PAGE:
Header acid house

In the summer of 1988, a new kind of music appeared in clubs, abandoned warehouses and fields across the UK and it became known as Acid House. With influences from Detroit, Chicago, Germany and Ibiza, Rave was an international movement that Britain made its own. The Second Summer of Love, as the summers of '88-'89 became known, redefined nightlife for generations to come.

Text by Chris Warne, Cover Photo by Gavin Watson.

Marcus Graham
Marcus Graham

So where did rave come from? For some, it began with the south and west London Balearic kids at Shoom and Spectrum, bringing back the blissful combination of euro beats and MDMA from their Ibiza holidays. Not everyone agrees: perhaps its true origins were further East, with faster, harsher beats uniting loved-up football hooligans and veterans of the squatter and warehouse party scenes. But this is all too London-centric for many: what of the Hacienda club and its transnational connections at the centre of Madchester? Or Sheffield’s early adoption of electro and Chicago house cementing its status as bleep city? Or Birmingham getting Detroit techno first because it too was a motor city?

These competing origin stories tell of rave’s international character, pilfering the many genres of African-American dance music – disco, electro, house, garage – to filter them through the UK’s subcultural milieu, adding the euro dimension, where techno was the anti-fascist soundtrack in post-unification Germany, and acid house-spawned ‘new beat’ spurred the growth of production powerhouses in Belgium and the Netherlands. Even the Balearic origin site of Ibiza became just one stop on an international rave trail spreading Goa trance and psytrance around the globe.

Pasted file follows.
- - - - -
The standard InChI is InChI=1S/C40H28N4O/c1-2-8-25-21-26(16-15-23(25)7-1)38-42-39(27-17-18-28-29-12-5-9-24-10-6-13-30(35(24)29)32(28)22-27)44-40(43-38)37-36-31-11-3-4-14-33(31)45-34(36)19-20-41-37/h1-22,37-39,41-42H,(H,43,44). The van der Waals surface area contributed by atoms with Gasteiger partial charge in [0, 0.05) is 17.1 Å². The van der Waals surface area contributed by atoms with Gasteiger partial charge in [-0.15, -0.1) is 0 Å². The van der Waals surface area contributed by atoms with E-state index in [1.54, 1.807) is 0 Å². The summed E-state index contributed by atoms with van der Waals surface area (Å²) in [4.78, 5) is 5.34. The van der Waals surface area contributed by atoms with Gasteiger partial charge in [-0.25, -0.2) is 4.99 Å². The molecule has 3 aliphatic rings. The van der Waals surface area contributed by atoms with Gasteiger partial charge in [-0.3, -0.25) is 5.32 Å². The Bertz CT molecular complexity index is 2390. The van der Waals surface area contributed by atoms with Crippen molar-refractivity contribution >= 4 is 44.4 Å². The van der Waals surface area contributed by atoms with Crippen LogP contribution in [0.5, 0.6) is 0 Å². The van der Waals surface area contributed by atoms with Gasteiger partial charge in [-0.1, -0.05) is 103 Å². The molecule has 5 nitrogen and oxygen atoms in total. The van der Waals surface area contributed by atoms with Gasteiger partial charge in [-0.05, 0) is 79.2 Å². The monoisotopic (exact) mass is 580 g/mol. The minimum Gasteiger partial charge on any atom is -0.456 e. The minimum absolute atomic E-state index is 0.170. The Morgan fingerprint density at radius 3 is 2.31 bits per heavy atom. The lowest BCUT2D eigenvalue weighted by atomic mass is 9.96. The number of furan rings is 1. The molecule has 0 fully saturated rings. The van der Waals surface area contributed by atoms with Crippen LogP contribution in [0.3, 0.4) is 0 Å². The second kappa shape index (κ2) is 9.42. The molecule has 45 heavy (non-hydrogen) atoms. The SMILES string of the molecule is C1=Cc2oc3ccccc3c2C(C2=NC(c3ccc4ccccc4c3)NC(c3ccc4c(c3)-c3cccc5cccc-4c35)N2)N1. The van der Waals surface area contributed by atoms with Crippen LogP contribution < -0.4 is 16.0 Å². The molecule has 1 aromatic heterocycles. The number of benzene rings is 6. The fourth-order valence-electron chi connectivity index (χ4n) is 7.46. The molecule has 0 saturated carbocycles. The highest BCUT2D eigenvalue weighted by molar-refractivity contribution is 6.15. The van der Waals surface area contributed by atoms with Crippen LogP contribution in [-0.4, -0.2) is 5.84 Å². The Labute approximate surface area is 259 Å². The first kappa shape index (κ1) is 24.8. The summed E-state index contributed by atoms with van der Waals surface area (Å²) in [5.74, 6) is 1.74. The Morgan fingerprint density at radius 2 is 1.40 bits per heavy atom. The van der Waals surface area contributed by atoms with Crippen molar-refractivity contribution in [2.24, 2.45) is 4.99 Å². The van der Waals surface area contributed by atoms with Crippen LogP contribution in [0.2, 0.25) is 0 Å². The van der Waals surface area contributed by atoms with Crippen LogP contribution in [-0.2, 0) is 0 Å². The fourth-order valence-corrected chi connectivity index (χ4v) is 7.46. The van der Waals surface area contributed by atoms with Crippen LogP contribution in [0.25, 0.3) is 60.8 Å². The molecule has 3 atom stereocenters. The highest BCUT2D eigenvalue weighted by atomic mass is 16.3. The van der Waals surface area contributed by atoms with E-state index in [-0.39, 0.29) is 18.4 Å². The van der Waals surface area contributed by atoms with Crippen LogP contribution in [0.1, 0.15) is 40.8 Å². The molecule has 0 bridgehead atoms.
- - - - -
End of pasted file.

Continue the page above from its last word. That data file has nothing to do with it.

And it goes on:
But these stories also tell of another side of rave: while electronic dance music was universal and global, and the collective experience of raving instantly recognisable from London to Berlin, from Manchester to Chicago, it was also an intense signifier of local place and space. Rave meant actually coming from somewhere.

So what did it mean to come from somewhere? It starts with a moment, separating a before, and an after. It might be sparked by a drug, ecstasy especially, but really this drug experience meant a wider discovery – of belonging, of discovering different attitudes to race, sex and gender; to dancing bodies and sharing personal spaces; and to culture, from increased travel, more pleasure, and growing cosmopolitanism. Coming from somewhere meant being part of this wider shared change.

"The rave thing was really important, punks, gangs of hooligans, skinheads, rockabillies, raving wiped all that away. Raves were nuts, to have that level of freedom. I used to stand in a fucking field just feeling fucking sorry for the people that weren’t there to witness it or be part of that absolute revolution. Rave is more punk than punk ever was, because kids didn’t even think about breaking the law, they just wanted to get to a rave. The spirit was amazing." - Gavin Watson, Rave Photographer